The Washington PostDemocracy Dies in Darkness

Opinion Overestimating Trump is a mistake. So is underestimating him.

President Trump at the White House on Monday.
President Trump at the White House on Monday. (Jabin Botsford/The Washington Post)
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To the distress of those who recognize President Trump’s mismanagement of the coronavirus crisis, he seems to be getting a political bounce from a national tragedy that he has conceded is likely to take at least 100,000 American lives.

At the same time, former vice president Joe Biden, Trump’s likely opponent in this fall’s election, has been eclipsed in public attention by New York Gov. Andrew M. Cuomo. The Democratic governor’s daily briefings are his party’s antidote to Trump’s afternoon briefings, which double as virtual campaign rallies for the president. For many, “Biden” has replaced “Waldo” in the question that begins “Where’s . . . ?”

Is the Trump bump temporary, or can he sustain it? And can Biden find his way back into the public conversation?

To counteract the Democrats’ habit of moving from complacency to panic and back again at the speed of light, let’s start by challenging the questions.

Full coverage of the coronavirus pandemic

Yes, Trump has enjoyed a modest rise in the polls, but it is nothing like the rally-around-the-flag boost that most presidents get during a major crisis. He has, after all, dominated television screens nationwide — even if he traffics in inaccurate, outrageous and contradictory statements (to wit, the coronavirus was “like a flu” on Feb. 26 and “not the flu” on March 31). And, said Democratic pollster Anna Greenberg, “Nobody wants him to fail. I don’t want him to fail.”

Skeptics of the Trump bump also note that his approval ratings, which are already showing signs of leveling off, are far below those of governors dealing with the pandemic. And today’s polling numbers can have a short expiration date. As a veteran Washington Democrat close to Biden said of crises: “How they end up is a lot more meaningful than how they look when they’re going on.”

President Trump on April 1 said he was open to speaking with former vice president Joe Biden on the phone about the coronavirus. (Video: The Washington Post)

As for Cuomo, he has had an extraordinary run because of his fact-based briefings and his telling criticisms of the administration’s failures. Why, he rightly asks, are states bidding against each other and also against the Federal Emergency Management Agency to purchase ventilators and other medical equipment? It’s a near-perfect illustration of the Trump administration’s mismanagement (or nonmanagement) of the response.

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But Cuomo is on TV for a reason: He has a job to do in the state hit hardest by the virus so far. Biden is a candidate but not an officeholder, and challengers, as Greenberg noted, always have trouble barging into the big story during an emergency.

Defenders of Biden, who still leads Trump in the polls, also argue that he regularly raises questions about the president’s handling of the crisis. He does this indirectly but pointedly in a new digital ad in which he says that the medical “heroes on the front lines” should not be “without the protective equipment they need and deserve.” Moreover, defenders insist, Biden is reaching more people through online town halls, podcasts and the like than he would if he were following a normal campaign schedule.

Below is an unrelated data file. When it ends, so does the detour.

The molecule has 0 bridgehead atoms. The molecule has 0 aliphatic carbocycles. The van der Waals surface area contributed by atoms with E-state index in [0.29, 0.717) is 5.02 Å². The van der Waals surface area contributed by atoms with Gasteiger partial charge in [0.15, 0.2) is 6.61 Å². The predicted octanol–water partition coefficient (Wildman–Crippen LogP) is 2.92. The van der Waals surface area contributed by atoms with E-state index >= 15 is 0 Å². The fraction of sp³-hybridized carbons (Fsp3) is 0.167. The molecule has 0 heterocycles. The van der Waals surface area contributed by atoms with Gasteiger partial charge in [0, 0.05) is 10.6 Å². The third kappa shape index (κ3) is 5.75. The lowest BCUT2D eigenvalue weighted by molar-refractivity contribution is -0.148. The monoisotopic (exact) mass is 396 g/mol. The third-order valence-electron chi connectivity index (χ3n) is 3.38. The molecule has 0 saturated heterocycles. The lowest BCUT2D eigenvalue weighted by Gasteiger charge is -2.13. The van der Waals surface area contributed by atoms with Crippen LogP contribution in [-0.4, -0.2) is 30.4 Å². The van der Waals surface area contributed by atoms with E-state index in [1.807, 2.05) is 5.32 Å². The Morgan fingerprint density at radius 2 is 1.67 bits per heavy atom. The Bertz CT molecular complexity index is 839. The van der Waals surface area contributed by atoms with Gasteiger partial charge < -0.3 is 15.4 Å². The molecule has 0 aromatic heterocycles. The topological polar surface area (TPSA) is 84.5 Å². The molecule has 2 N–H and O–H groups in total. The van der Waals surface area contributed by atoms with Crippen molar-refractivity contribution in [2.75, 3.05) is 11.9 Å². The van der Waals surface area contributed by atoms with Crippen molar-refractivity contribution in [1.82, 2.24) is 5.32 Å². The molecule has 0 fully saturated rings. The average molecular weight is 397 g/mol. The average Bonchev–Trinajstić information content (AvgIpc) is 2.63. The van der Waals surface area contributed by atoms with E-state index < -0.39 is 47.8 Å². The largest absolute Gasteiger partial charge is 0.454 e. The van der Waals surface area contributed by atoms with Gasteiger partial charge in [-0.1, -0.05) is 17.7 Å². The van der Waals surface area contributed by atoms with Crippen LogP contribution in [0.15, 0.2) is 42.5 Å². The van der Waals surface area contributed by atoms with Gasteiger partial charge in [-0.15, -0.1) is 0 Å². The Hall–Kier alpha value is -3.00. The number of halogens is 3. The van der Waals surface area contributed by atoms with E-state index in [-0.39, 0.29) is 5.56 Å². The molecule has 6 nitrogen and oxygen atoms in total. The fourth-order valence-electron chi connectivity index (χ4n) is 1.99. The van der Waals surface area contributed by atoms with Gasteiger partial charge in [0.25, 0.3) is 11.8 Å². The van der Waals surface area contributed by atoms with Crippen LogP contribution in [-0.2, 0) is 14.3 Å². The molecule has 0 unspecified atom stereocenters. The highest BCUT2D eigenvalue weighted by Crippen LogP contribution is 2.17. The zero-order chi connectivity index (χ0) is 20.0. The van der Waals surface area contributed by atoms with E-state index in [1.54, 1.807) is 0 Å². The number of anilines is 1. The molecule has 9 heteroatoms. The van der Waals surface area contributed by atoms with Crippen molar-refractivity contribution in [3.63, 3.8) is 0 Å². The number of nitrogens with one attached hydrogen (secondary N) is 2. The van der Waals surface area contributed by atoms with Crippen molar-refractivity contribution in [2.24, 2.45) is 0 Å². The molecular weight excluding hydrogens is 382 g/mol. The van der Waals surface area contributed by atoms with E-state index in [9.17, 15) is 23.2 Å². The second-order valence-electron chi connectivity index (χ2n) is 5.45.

And Biden could get a publicity bump from the primary scheduled for next Tuesday in Wisconsin, where polls show him well ahead of Sen. Bernie Sanders (I-Vt.).

One of the frustrations of being Biden these days, said the Washington Democrat close to him, is being asked during a media appearance what he is doing to be more visible on the media. Biden made light of such irritation when he told MSNBC’s Yasmin Vossoughian on Monday: “Well, thanks for giving me the time. So they don’t wonder where I am.”

But that question’s plaintiveness also suggests that if Democratic panic is premature, complacency is more dangerous. In 2016, both Trump’s opponents and (ironically, perhaps) the media underestimated the enormous value of his ability to command wall-to-wall coverage. Even when he peddles outright falsehoods, Trump’s version of events often penetrates widely before it’s even fact-checked. Trump can change his story so fast that it’s hard to keep up with him.

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Moreover, Democrats, including Biden, would be foolish to let Trump dominate the discussion of what needs to be done to lift the country up after the coronavirus threat ebbs. Greenberg argues that proposals to handle the country’s enormous morning-after problems should be a priority for Democrats at every level.

Trump is already trying to get a bead on them. There he was on Tuesday touting $2 trillion in infrastructure spending, and never mind that he regularly parades up and down the infrastructure hill without building anything. He is a master of image over substance, of looking like he’s decisive to cover up bad decisions or the failure even to make them.

Trump’s foes, in other words, need to chill out and buck up at the same time. Overestimating Trump feeds his power. But underestimating him leads to political ruin.

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Max Boot: Joe Biden has character. Donald Trump does not. This crisis makes it obvious.

Michael Beschloss: What Trump can learn from real wartime presidents